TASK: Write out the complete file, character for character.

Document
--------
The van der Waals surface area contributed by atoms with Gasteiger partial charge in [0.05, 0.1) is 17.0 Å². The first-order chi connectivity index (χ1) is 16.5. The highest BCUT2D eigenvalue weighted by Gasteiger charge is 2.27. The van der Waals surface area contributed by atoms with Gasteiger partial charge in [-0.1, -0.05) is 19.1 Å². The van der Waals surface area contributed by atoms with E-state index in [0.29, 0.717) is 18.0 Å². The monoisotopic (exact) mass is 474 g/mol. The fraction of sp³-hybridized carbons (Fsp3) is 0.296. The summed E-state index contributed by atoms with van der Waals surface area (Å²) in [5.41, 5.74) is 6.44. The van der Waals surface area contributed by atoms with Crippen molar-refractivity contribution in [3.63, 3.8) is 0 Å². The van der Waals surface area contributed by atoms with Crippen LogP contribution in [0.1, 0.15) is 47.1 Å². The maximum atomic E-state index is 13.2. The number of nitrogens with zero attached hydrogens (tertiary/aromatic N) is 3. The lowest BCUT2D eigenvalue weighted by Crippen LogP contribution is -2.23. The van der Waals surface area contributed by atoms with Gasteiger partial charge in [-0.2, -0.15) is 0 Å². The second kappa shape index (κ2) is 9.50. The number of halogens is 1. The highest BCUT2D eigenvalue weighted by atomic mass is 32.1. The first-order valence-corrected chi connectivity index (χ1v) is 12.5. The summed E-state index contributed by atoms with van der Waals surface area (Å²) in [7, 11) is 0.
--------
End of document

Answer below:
The van der Waals surface area contributed by atoms with Gasteiger partial charge in [0.05, 0.1) is 17.0 Å². The first-order chi connectivity index (χ1) is 16.5. The highest BCUT2D eigenvalue weighted by Gasteiger charge is 2.27. The van der Waals surface area contributed by atoms with Gasteiger partial charge in [-0.1, -0.05) is 19.1 Å². The van der Waals surface area contributed by atoms with E-state index in [0.29, 0.717) is 18.0 Å². The monoisotopic (exact) mass is 474 g/mol. The fraction of sp³-hybridized carbons (Fsp3) is 0.296. The summed E-state index contributed by atoms with van der Waals surface area (Å²) in [5.41, 5.74) is 6.44. The van der Waals surface area contributed by atoms with Crippen molar-refractivity contribution in [3.63, 3.8) is 0 Å². The van der Waals surface area contributed by atoms with Crippen LogP contribution in [0.1, 0.15) is 47.1 Å². The maximum atomic E-state index is 13.2. The number of nitrogens with zero attached hydrogens (tertiary/aromatic N) is 3. The lowest BCUT2D eigenvalue weighted by Crippen LogP contribution is -2.23. The van der Waals surface area contributed by atoms with Gasteiger partial charge in [-0.2, -0.15) is 0 Å². The second kappa shape index (κ2) is 9.50. The number of halogens is 1. The highest BCUT2D eigenvalue weighted by atomic mass is 32.1. The first-order valence-corrected chi connectivity index (χ1v) is 12.5. The summed E-state index contributed by atoms with van der Waals surface area (Å²) in [7, 11) is 0.